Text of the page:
Home Page  |   Taijiquan (T'ai Chi)  |  Yang style  |   Other Styles  |   Check Your Shopping Basket

Qi Journal
Current Issue
Available by direct subscription or in health & speciality shops, Barnes & Noble and other fine bookstores.
Current Issue:
Spring 2014.
Online Articles:

 

Index to selected free Online Articles from the journal.

 

 

Our Community:

 

Calendar of Events:

Schedule your vacations now, so you don't miss these important events.

 

Listing of Professionals:

Looking for teachers, clinics and schools?

 


Return to Home Page

(2 pages total)

Page 2 - Knee Warm-up


Acupressure point Liver 8

Acupressure point Liver 8

Acupressure point Stomach 36

Acupressure point Stomach 36

The next point is located on the inside of the leg at the fold of the knee. With one finger, press upward against the bone between 2 tendons. Bending the knee more helps to find the tendons. Feel around for the most sensitive—even painful—spot. This point is designated Liver 8; it alleviates pain and stiffness in the knee. Massage in a circle 12 times. Repeat as many times as you like for up to 2 to 3 minutes. Again, I usually circle 24 times.

Find the “hole” or depression in the knee below and to the outside of the kneecap. Measure 4 finger breadths down from the bottom edge of the hole to find this point—Stomach 36. It’s close to the shinbone—about one finger breadth away from the crest. Massage as directed for the other points. This one is known as the “three-mile point.” The Chinese say that if you walk three miles and then rub this point, you can walk another three miles. Massaging here improves range of motion and also treats numbness and pain in the leg. Stomach 36 is considered one of the most important acupressure points in the body. Traditional Chinese medicine teaches that, among other things, it harmonizes the intestines, regulates qi, strengthens the immune system, and acts as a general tonic.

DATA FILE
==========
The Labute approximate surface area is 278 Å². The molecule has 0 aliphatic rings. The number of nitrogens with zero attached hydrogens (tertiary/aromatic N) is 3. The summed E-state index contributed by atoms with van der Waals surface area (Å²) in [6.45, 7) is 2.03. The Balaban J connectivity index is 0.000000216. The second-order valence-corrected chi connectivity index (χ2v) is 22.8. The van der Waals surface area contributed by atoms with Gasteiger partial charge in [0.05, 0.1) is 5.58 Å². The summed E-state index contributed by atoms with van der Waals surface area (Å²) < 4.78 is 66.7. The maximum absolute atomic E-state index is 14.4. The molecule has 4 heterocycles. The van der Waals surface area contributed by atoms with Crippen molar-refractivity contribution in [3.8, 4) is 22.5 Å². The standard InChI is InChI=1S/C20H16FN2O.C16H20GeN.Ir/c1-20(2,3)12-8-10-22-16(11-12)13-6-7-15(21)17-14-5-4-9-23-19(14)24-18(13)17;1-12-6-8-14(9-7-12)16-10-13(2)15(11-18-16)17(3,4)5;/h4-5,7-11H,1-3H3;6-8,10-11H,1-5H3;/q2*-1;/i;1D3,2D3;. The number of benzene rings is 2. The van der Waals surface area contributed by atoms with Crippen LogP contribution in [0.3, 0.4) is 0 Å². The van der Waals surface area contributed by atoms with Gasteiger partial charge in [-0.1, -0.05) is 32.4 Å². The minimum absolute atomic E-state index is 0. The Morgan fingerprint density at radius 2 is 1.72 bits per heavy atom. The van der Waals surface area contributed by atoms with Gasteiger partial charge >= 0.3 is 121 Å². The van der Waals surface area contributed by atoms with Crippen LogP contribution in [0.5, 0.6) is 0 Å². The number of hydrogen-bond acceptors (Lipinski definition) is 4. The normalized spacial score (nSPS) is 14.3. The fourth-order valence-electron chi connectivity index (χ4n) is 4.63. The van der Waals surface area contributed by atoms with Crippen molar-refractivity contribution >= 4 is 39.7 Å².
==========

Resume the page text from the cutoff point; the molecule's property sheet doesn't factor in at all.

3. Massage again

Go back to lightly massaging the knee front to back 12 times and side to side 12 times. Repeat as many times as you like. I normally do this only once.

Pre Tai Chi knee warm-up

Pre Tai Chi Knee Warm-up

I was first shown this procedure by Wasentha Young at a Pacific Association of Women Martial Artists’ training camp in the early 1990s. John Yamas, O.M.D., L.Ac. and Marlene Smith, L.Ac. added to my understanding of the acupressure points, their uses, and how to find them. I also consulted The Acupressure Atlas by Bernard Kolster, M.D. and Astrid Waskowiak, M.D., as well as the online sources TCM Discovery and Acufinder.

------------
Margaret Emerson has been practicing t’ai chi (taiji), qigong, and meditation since 1979 and teaching since 1989. She lives in Arcata, California where she also writes and paints. Her books are Breathing Underwater: The Inner Life of T’ai Chi Ch’uan, A Potter’s Notes on Tai Chi Chuan, and Eyes of the Mirror, a memoir. She is a contributor to the book Martial Arts Teachers on Teaching, also to Qi Journal, Black Belt Magazine, and Aikido Today. Her new video is “Wu T’ai Chi, Kao Style: As Practiced and Taught by Margaret Emerson.” Margaret’s Web site is www.margaretemerson.com.


©Reprinted from Qi Journal, Winter 2011-2012 issue


Prev Page--   • 1   2

Return to Article Index

Related Items
Catalog Specials
by Translated by Louis Swaim

Google this site 

 

Index of Online Articles



Acupuncture  |  Herbs & Diet  |  Taijiquan/Internal Arts  |  Qi Journal  |  Qigong & Meditation  |  Culture & Philosophy  |  Feng Shui |  Qi Catalog